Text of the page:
Yet, I guess they're having it better than I am. They don't have bittersweet memories like I do. They won't miss the "true" arcade days because they never experienced them. If you lose something you love, it's painful. If you never had something you loved, you wouldn't have mourned for it. I'm sad because I'm cursed to have these memories and I'm sad because the current generation kids never got to have the memories I have. 

Then again, perhaps it was a good thing arcades died anyway. I'm not happy with what they've become (a means for cheap trinkets), and I guess traveling over to a building isn't as convient and cost effective as sitting down and firing up a Steam game right on your PC. There was that spark you felt when you put in a coin right into the arcade cabinet, but I guess nobody needs to feel the spark now. Somethings are part of bygone eras, arcades are in fact one of them. Humanity is increasingly dependant on convienance now, those bulky machines don't fit in. 

I'm feeling blue, but if there's one thing I learned, it's that I shouldn't live in the past, I shouldn't think about the future too much, I should live and think about TODAY. I know I shouldn't be moping over those memories, they're just memories. I'll just use them either as a reminder of what I can do now and how much the world has progressed. 


Arcades were a fun novelty while they still lasted, but like I said, it's all over now. Deep memory now. Time to move on. All I can do now is wait to see further developments in the video game industry. Often times, these developments are beneficial, and quite exciting. (Obvious, right?) It's what our lord and savior, Shigeru Miyamoto, would've wanted.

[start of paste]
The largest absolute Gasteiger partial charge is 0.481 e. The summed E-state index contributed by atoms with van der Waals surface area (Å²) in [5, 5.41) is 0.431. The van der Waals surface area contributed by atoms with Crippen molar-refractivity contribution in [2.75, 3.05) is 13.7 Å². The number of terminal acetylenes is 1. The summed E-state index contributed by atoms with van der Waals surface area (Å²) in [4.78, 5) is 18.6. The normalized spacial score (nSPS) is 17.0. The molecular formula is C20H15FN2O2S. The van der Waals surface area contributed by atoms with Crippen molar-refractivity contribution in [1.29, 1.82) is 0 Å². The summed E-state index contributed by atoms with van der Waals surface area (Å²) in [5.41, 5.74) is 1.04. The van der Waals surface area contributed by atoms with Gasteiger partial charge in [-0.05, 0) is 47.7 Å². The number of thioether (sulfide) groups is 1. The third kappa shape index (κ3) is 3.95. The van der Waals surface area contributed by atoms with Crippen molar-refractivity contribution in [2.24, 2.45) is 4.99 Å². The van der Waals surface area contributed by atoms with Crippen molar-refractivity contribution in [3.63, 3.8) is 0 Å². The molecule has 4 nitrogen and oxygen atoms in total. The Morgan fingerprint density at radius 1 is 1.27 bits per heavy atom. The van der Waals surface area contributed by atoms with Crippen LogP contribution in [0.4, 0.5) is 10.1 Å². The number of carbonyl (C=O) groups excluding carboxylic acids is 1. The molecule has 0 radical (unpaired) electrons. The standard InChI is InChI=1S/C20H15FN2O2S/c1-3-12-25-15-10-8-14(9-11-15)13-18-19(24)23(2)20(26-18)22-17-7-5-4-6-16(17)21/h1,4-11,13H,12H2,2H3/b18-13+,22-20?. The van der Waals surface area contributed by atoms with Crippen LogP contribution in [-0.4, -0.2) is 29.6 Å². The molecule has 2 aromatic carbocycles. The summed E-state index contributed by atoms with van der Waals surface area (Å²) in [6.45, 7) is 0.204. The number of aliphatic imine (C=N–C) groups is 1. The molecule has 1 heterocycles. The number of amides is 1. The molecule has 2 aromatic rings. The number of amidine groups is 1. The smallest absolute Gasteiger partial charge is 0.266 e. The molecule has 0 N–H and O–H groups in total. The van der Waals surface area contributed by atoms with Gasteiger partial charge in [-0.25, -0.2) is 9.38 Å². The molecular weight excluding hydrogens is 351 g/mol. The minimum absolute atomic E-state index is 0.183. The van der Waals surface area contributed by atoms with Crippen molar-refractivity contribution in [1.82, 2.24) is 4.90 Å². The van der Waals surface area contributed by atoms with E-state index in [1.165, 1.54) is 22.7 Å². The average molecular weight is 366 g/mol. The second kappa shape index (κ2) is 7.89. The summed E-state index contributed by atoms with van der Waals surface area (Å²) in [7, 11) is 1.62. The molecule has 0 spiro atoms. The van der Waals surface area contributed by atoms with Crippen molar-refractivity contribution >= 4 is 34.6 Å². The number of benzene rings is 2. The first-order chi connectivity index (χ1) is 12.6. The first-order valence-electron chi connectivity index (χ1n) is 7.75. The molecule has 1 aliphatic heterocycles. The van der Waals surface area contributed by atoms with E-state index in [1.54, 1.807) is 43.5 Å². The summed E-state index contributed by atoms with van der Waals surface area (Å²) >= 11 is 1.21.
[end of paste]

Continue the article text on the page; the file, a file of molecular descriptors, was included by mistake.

Oh, and here's some arcade games I have found quite memorable. I'm not really an arcade afficionado, though.

  •  Classic Namco arcade games. Cheap and lenghty...Yeah.
  • The Timesplitters series
  • Metal Slug
  • Contra
  • AeroWings 2
  • Street Fighter II: Any Edition
  • Marvel Vs. Capcom 2
  • Dance Dance Revolution
  • Tempest
  • Mario Kart Arcade GP
  • House of the Dead series
  • The Simpsons
  • Cruis'n USA and Cruis'n Exotica
  • Daytona USA
  • Let's Go Jungle: Lost in the Island of Spice
  • Bust-A-Move
  • Guitar Hero Arcade
    Tekken 1, Tekken 3, and Tekken Tag
  • Zaxxon
  • Wild West C.O.W.-Boys of Moo Mesa
  • Terminator 2


I've played more, but my memory is struggling. This is just what sticks out in my mind. Some arcade games I've played tend to be quite generic.  Well, whatever, man.


It was nice talkin' to ya. 

Alpha Unit

» Comments: 38

g1 Discussions

Use a Facebook account to add a comment, subject to Facebook's Terms of Service and Privacy Policy. Your Facebook name, photo & other personal information you make public on Facebook will appear with your comment, and may be used on ScrewAttack's media platforms.

Around The Web